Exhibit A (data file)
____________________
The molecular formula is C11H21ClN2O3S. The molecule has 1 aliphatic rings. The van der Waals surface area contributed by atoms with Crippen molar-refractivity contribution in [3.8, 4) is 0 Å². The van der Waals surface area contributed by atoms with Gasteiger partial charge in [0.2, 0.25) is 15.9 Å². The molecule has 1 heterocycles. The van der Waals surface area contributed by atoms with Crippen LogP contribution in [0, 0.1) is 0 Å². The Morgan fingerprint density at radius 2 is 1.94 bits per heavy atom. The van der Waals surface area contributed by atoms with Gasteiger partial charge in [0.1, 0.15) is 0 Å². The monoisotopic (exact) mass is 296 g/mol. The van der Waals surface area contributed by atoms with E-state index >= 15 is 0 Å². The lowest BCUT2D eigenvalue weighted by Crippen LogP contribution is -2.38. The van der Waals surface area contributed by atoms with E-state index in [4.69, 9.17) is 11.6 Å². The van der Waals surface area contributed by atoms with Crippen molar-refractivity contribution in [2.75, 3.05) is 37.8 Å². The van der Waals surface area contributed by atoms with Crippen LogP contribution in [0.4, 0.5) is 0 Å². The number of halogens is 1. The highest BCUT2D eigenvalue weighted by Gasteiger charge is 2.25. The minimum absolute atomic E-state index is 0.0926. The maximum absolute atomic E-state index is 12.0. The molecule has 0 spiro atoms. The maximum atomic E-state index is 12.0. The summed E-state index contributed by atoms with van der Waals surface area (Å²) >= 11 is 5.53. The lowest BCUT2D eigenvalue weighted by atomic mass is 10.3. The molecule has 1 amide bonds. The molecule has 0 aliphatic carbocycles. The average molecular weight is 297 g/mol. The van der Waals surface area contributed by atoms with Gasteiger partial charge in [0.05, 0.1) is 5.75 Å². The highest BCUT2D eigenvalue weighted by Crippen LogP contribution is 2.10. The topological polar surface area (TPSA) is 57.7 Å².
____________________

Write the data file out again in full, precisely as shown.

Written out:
The molecular formula is C11H21ClN2O3S. The molecule has 1 aliphatic rings. The van der Waals surface area contributed by atoms with Crippen molar-refractivity contribution in [3.8, 4) is 0 Å². The van der Waals surface area contributed by atoms with Gasteiger partial charge in [0.2, 0.25) is 15.9 Å². The molecule has 1 heterocycles. The van der Waals surface area contributed by atoms with Crippen LogP contribution in [0, 0.1) is 0 Å². The Morgan fingerprint density at radius 2 is 1.94 bits per heavy atom. The van der Waals surface area contributed by atoms with Gasteiger partial charge in [0.1, 0.15) is 0 Å². The monoisotopic (exact) mass is 296 g/mol. The van der Waals surface area contributed by atoms with E-state index >= 15 is 0 Å². The lowest BCUT2D eigenvalue weighted by Crippen LogP contribution is -2.38. The van der Waals surface area contributed by atoms with E-state index in [4.69, 9.17) is 11.6 Å². The van der Waals surface area contributed by atoms with Crippen molar-refractivity contribution in [2.75, 3.05) is 37.8 Å². The van der Waals surface area contributed by atoms with Crippen LogP contribution in [0.4, 0.5) is 0 Å². The number of halogens is 1. The highest BCUT2D eigenvalue weighted by Gasteiger charge is 2.25. The minimum absolute atomic E-state index is 0.0926. The maximum absolute atomic E-state index is 12.0. The molecule has 0 spiro atoms. The maximum atomic E-state index is 12.0. The summed E-state index contributed by atoms with van der Waals surface area (Å²) >= 11 is 5.53. The lowest BCUT2D eigenvalue weighted by atomic mass is 10.3. The molecule has 1 amide bonds. The molecule has 0 aliphatic carbocycles. The average molecular weight is 297 g/mol. The van der Waals surface area contributed by atoms with Gasteiger partial charge in [0.05, 0.1) is 5.75 Å². The highest BCUT2D eigenvalue weighted by Crippen LogP contribution is 2.10. The topological polar surface area (TPSA) is 57.7 Å².